The Federal Trade Commission Act is the statute that established the Federal Trade Commission (FTC). The FTC is an independent, five-member commission that administers laws aimed at regulating businesses and preventing deceptive trade practices, unfair restraints on trade, and the establishment of business monopolies.
How Does the Federal Trade Commission Protect Consumers?
Part of the FTC’s mandate is to eliminate and prevent unfair competition among businesses and promote consumer protection. Unfairness and deception towards consumers represent two areas that the Federal Trade Commission Act expressly grants the FTC power to investigate.
- False advertising and false business claims
- Consumer fraud and scams
- Breaches of consumer contracts
- Breaches of warranty
- Dangerous or defective products
- Health and safety code violations
Can the Federal Trade Commission Take Action Against Violators?
According to the Federal Trade Commission Act, the FTC may issue an order requiring a violator to cease the illegal practice on behalf of the general public. The FTC can impose significant fines if the violator does not comply with the order. In Federal court, a violator can appeal the FTC’s order.
In addition to creating the Federal Trade Commission, the Federal Trade Commission Act also provides the following:
This Act empowers the Commission, among other things, to:
- Prevent unfair competition and unfair or deceptive acts and practices in commerce;
- Obtain monetary redress and other relief for consumer-injurious conduct;
- Establish trade regulations that define unfair or deceptive acts or practices with specificity, as well as requirements for preventing them;
- Investigate the organization, business practices, and management of entities engaged in commerce; and
- Legislative recommendations are made to Congress in the form of reports.
The act was part of an early 20th-century movement to supervise and regulate certain kinds of businesses through special groups.
Any violation of the Sherman Act also violates the Federal Trade Commission Act, so the Federal Trade Commission can act on cases that violate either act. In today’s society, the Federal Trade Commission Act and both antitrust laws serve the same purpose to “protect the process of competition for the benefit of consumers, making sure there are strong incentives for businesses to operate efficiently, keep prices down, and keep quality high.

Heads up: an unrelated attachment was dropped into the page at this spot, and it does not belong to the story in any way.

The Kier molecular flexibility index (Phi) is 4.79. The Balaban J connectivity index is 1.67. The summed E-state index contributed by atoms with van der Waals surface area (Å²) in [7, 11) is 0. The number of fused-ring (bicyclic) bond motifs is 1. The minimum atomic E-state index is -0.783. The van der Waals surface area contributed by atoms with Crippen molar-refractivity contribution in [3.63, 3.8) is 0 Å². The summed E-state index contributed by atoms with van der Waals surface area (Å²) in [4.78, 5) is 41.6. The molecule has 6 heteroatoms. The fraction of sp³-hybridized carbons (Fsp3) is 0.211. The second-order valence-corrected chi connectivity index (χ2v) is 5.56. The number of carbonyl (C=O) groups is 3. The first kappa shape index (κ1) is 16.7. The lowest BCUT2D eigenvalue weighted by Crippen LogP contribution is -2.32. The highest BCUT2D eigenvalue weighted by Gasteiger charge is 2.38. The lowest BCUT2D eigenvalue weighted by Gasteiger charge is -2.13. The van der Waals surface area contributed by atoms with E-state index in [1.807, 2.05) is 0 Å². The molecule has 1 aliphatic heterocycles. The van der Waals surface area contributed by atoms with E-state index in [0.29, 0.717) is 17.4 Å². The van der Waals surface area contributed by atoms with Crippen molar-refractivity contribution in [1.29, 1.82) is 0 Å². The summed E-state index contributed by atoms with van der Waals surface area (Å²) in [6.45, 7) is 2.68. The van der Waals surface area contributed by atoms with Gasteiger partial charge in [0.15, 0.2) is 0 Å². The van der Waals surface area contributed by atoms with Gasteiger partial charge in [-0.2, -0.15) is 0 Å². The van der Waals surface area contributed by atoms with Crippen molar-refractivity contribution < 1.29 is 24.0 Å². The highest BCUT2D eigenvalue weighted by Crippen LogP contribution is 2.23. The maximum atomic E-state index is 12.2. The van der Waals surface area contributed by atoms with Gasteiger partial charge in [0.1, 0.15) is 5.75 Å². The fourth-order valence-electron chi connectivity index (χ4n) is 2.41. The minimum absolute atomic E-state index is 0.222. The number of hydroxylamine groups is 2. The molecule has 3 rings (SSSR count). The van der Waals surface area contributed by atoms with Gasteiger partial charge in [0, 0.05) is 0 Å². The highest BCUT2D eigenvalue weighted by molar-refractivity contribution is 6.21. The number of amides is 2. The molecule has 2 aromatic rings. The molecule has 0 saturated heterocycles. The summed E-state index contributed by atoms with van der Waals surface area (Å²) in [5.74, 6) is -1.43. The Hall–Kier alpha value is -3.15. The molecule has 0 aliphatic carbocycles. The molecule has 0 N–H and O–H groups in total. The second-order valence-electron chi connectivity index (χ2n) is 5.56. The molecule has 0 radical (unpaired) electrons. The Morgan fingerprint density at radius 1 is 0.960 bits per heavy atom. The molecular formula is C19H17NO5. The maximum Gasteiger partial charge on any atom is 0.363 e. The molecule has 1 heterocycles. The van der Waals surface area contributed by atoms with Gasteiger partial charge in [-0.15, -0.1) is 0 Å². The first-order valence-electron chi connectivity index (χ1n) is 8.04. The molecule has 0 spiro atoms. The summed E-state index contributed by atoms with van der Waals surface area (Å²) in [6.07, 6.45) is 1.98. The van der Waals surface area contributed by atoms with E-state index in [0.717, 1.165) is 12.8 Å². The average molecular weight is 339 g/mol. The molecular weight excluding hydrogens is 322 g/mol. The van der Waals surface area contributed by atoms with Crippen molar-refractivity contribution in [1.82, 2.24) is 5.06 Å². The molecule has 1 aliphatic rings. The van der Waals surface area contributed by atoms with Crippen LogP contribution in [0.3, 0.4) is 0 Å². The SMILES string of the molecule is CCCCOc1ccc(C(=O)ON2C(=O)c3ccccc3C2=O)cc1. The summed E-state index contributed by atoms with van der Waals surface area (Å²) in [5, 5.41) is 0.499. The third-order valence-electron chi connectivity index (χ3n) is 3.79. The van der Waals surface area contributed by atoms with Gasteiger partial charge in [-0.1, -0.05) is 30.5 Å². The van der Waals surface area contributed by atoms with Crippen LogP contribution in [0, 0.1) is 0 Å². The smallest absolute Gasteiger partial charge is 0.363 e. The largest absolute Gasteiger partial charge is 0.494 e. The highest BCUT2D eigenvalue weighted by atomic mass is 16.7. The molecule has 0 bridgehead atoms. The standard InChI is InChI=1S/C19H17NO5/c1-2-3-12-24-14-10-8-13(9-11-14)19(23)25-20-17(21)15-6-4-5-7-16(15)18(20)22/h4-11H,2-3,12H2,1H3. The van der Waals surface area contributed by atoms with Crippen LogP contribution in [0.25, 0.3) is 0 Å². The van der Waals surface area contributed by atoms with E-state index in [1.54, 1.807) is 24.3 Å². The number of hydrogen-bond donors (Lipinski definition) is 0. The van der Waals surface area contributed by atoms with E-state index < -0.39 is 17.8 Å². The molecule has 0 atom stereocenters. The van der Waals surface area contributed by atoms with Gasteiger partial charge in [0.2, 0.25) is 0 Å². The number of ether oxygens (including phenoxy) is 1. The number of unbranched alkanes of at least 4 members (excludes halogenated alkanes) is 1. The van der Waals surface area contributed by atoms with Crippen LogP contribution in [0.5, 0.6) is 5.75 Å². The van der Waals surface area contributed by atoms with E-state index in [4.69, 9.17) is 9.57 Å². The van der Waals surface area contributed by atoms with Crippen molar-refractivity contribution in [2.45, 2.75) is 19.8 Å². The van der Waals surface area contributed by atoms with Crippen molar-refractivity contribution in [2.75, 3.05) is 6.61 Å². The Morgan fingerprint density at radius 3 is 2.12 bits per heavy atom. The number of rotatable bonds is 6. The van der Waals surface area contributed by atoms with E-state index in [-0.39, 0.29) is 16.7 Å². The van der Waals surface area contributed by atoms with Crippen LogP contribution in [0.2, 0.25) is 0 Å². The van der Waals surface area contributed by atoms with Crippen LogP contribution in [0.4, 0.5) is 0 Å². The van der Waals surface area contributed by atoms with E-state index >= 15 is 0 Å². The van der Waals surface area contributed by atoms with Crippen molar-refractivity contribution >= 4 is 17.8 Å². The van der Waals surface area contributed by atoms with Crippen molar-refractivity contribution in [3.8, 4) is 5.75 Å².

To curb unfair trade practices, this commission was authorized to issue “cease and desist” orders to large corporations. Further, the Federal Trade Commission Act is also regarded as a measure that protects privacy since it allows the FTC to penalize companies that violate their own policies through false advertising. Deceptive advertisements and pricing were some of the unfair methods of competition targeted.
On September 8, 1914, the Senate passed the act with a 43-5 vote, and the House passed it without a tally of yeas or nays. On September 26, President Wilson signed it into law.
Do I Need a Lawyer for a Federal Trade Commission Act Problem?
It is the FTC’s responsibility to take legal action when consumers or others complain. After filing a complaint with the FTC and your complaint was ignored or unresolved, you can decide whether to pursue a civil action privately.
In any case, you should hold onto all of your documents and records in case the FTC cannot resolve your complaint immediately.
The laws governing unfair competition, antitrust, and consumer protection can be complex and technical. Suppose you feel that your rights as a consumer or business owner have been violated. In that case, a business lawyer can help guide you through the legal process, make sure all of your rights are protected, and, if applicable, help you file a report with the FTC.
Use LegalMatch to find the right business lawyer for your needs, and start resolving your legal issue today.